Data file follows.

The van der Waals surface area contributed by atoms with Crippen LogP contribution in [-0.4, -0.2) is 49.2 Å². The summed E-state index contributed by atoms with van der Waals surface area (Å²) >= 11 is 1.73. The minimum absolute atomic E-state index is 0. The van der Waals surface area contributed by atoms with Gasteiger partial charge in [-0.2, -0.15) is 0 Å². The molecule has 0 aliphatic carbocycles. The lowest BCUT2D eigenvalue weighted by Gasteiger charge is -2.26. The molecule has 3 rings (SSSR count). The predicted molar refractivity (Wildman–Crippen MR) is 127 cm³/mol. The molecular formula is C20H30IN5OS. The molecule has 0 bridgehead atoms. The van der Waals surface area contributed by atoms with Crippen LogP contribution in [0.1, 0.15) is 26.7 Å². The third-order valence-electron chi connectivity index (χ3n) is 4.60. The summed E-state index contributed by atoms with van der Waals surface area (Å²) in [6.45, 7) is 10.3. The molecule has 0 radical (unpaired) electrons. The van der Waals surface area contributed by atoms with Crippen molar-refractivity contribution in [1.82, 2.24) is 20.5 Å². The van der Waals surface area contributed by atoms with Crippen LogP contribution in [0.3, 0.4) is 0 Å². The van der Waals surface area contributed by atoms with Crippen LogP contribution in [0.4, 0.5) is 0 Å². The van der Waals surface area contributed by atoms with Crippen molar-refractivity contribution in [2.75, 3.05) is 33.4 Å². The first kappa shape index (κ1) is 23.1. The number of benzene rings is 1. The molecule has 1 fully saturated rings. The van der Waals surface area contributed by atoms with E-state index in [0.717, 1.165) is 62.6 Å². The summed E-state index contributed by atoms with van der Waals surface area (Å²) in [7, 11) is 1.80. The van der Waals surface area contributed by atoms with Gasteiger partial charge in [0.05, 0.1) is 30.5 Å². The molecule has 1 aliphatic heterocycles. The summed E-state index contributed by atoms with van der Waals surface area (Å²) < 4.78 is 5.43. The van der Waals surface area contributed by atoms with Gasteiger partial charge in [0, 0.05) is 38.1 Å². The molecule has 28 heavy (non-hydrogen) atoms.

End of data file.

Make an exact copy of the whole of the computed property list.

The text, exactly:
The van der Waals surface area contributed by atoms with Crippen LogP contribution in [-0.4, -0.2) is 49.2 Å². The summed E-state index contributed by atoms with van der Waals surface area (Å²) >= 11 is 1.73. The minimum absolute atomic E-state index is 0. The van der Waals surface area contributed by atoms with Gasteiger partial charge in [-0.2, -0.15) is 0 Å². The molecule has 0 aliphatic carbocycles. The lowest BCUT2D eigenvalue weighted by Gasteiger charge is -2.26. The molecule has 3 rings (SSSR count). The predicted molar refractivity (Wildman–Crippen MR) is 127 cm³/mol. The molecular formula is C20H30IN5OS. The molecule has 0 bridgehead atoms. The van der Waals surface area contributed by atoms with Crippen LogP contribution in [0.1, 0.15) is 26.7 Å². The third-order valence-electron chi connectivity index (χ3n) is 4.60. The summed E-state index contributed by atoms with van der Waals surface area (Å²) in [6.45, 7) is 10.3. The molecule has 0 radical (unpaired) electrons. The van der Waals surface area contributed by atoms with Crippen molar-refractivity contribution in [1.82, 2.24) is 20.5 Å². The van der Waals surface area contributed by atoms with Crippen LogP contribution in [0.3, 0.4) is 0 Å². The van der Waals surface area contributed by atoms with Crippen LogP contribution in [0.4, 0.5) is 0 Å². The van der Waals surface area contributed by atoms with Crippen molar-refractivity contribution in [2.75, 3.05) is 33.4 Å². The first kappa shape index (κ1) is 23.1. The number of benzene rings is 1. The molecule has 1 fully saturated rings. The van der Waals surface area contributed by atoms with E-state index in [0.717, 1.165) is 62.6 Å². The summed E-state index contributed by atoms with van der Waals surface area (Å²) in [7, 11) is 1.80. The van der Waals surface area contributed by atoms with Gasteiger partial charge in [0.05, 0.1) is 30.5 Å². The molecule has 1 aliphatic heterocycles. The summed E-state index contributed by atoms with van der Waals surface area (Å²) < 4.78 is 5.43. The van der Waals surface area contributed by atoms with Gasteiger partial charge in [0, 0.05) is 38.1 Å². The molecule has 28 heavy (non-hydrogen) atoms.